At the moment, a few UK politicians are trying to impose a law criminalising buyers of sex (the same law found in Finland), but there is also a movement against this imposition in Britain, and not only from sex workers and their allies. A strong libertarian argument is made that boils down to Government out of our sex lives. Last week an event was held at London’s ICA in which no anti-prostitution people were speakers (which sparked silly protests). At a recent event in Copenhagen a former New Zealand politican praised as progressive the country’s prostitution legislation but nonetheless argued against allowing migrants to work in the country – as a way to prevent trafficking. This came across as both conservative and illogical: If you have faith in decriminalisation, why not allow anyone to do the work? Any meaningful engagement with sex-industry law nowadays really must address the issue of mobile workers, and rights activists argue that decriminalisation could help prevent trafficking.
The insistence on national separateness is particularly ludicrous when dealing with the sex industry, which is characterised by movement: workers, investors, facilitators, businesspeople, all are wont to travel, whether to the next town or another country. Before ‘migrant sex workers’ or ‘trafficking’ were big topics, everyone was moving every which way and selling sex along the way. Neighbouring countries have always seen prostitutes cross borders to distance themselves from home and become more exotic to customers. Travellers stop a while and sell sex in order to keep travelling. This mobility applies not only to conscious sex workers but also to migrants who expected to be able to make money legally and find out that they can’t, or who are supposed to accept very low-paying jobs and instead switch to selling sex.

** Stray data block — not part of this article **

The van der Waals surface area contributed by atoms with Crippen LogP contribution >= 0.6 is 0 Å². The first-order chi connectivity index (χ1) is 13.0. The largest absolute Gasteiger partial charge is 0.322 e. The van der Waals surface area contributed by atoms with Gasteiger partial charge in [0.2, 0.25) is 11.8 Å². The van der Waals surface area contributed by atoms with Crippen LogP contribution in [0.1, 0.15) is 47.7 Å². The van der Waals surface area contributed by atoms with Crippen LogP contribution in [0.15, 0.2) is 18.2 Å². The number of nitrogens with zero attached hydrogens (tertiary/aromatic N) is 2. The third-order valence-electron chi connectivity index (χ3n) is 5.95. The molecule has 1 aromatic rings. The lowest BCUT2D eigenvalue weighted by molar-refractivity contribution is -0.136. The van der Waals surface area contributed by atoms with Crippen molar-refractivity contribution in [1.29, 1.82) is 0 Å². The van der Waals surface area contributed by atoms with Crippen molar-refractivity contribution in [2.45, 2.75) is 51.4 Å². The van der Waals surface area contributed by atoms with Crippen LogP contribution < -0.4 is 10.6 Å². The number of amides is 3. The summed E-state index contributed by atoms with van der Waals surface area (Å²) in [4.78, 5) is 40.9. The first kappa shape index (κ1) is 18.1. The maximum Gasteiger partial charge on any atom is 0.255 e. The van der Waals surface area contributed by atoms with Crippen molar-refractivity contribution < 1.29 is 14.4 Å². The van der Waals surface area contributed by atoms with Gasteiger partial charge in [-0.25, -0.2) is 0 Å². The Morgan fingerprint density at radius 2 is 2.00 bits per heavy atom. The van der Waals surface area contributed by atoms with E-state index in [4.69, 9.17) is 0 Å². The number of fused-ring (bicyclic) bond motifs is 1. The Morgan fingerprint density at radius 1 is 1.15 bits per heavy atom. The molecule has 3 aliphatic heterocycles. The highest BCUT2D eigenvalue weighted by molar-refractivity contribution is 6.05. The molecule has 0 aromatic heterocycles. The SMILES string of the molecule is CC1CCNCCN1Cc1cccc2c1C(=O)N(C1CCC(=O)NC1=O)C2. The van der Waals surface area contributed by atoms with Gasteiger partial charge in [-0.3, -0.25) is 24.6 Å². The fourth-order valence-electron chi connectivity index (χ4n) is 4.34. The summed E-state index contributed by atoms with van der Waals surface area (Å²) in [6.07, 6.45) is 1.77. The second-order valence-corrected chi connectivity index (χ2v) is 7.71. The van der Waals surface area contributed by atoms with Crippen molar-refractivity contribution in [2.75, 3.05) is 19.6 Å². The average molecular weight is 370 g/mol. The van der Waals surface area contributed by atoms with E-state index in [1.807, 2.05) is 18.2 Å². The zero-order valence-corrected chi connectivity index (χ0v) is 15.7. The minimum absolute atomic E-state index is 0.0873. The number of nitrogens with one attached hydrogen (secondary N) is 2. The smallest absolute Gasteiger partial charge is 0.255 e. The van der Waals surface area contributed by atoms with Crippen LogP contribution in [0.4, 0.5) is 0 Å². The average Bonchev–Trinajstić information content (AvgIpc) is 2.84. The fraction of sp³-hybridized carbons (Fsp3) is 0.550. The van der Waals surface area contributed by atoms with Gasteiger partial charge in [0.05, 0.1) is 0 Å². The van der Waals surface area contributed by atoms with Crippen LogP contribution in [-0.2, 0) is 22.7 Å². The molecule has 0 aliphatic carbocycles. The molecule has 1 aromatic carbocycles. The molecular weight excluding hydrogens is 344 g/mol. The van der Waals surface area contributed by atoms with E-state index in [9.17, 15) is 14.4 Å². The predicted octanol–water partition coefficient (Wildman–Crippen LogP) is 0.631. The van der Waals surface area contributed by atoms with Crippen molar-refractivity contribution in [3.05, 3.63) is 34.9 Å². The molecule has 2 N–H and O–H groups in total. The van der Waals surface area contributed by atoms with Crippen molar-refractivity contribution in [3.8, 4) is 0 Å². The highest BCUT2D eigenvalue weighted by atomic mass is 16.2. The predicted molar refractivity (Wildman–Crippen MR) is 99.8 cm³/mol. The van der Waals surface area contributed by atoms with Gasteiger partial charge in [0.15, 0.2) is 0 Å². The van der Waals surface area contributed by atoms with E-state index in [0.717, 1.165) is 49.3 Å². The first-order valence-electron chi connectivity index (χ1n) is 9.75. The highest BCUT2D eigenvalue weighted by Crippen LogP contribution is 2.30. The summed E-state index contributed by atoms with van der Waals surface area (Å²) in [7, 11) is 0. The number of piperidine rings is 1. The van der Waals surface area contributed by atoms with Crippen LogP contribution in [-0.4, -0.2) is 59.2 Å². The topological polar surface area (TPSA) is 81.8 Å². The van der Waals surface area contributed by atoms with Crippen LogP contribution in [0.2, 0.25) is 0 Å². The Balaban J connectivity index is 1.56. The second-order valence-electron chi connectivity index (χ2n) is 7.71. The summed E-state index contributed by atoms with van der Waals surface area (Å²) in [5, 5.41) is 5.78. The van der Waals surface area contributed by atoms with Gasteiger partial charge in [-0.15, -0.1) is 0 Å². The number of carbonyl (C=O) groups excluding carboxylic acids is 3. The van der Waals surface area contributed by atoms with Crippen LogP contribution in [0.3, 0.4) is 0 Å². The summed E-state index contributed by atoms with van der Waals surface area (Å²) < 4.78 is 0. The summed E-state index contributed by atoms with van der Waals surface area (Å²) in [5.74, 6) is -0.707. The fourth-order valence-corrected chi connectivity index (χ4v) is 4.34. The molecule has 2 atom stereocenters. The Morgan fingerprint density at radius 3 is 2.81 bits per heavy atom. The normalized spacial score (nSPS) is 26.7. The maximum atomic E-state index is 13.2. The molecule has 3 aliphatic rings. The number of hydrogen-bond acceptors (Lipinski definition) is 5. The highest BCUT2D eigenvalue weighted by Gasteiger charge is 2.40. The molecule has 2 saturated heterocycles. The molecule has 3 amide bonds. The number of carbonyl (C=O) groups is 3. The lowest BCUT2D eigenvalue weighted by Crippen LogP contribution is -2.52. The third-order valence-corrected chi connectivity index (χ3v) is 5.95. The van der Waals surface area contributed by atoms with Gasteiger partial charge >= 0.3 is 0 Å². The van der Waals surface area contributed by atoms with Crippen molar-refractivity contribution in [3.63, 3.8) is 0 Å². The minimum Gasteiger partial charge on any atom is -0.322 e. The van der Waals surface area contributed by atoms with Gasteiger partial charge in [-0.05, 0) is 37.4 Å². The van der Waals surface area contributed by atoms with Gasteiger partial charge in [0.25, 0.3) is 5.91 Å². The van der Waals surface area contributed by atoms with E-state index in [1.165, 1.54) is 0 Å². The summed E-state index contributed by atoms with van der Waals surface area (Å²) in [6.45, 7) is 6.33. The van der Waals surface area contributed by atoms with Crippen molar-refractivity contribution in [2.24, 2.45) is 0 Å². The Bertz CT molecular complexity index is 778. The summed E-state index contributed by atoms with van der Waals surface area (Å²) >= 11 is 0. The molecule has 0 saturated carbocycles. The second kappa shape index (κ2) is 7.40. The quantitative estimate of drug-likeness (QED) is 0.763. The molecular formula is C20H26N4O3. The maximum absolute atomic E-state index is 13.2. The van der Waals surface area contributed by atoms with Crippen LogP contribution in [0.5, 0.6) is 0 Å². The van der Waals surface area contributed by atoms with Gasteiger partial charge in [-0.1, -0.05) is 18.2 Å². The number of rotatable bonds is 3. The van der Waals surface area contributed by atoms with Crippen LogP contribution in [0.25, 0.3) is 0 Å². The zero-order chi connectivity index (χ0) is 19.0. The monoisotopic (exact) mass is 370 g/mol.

I also dispute the usual assumption that these laws make reality on-the-ground very very very different. On the contrary, if someone were to come to Earth from Mars, they would look at commercial sex in the USA, which mostly has mean criminalising laws, and look at it in New Zealand or the UK or Germany, and not see much difference at all. The endless debating about legal systems to control prostitution is bizarrely irrelevant, except for its symbolic value. I wrote about this in Sex and the Limits of Enlightenment: The Irrationality of Legal Regimes to Control Prostitution, a dense academic article but with some interesting ideas in it.
I know. Sex-worker rights activism pushes for New Zealand-type legislation. And yes, laws make a difference to individual sex workers’ rights when being harassed or arrested. But the vast majority of activity carries on similarly, if not identically, no matter which law is in place, and that’s because prostitution law is often vague and unenforceable, in the end having less impact than people assume.
The Lautrec picture at the top portrays women in a brothel dining room. It helped me think.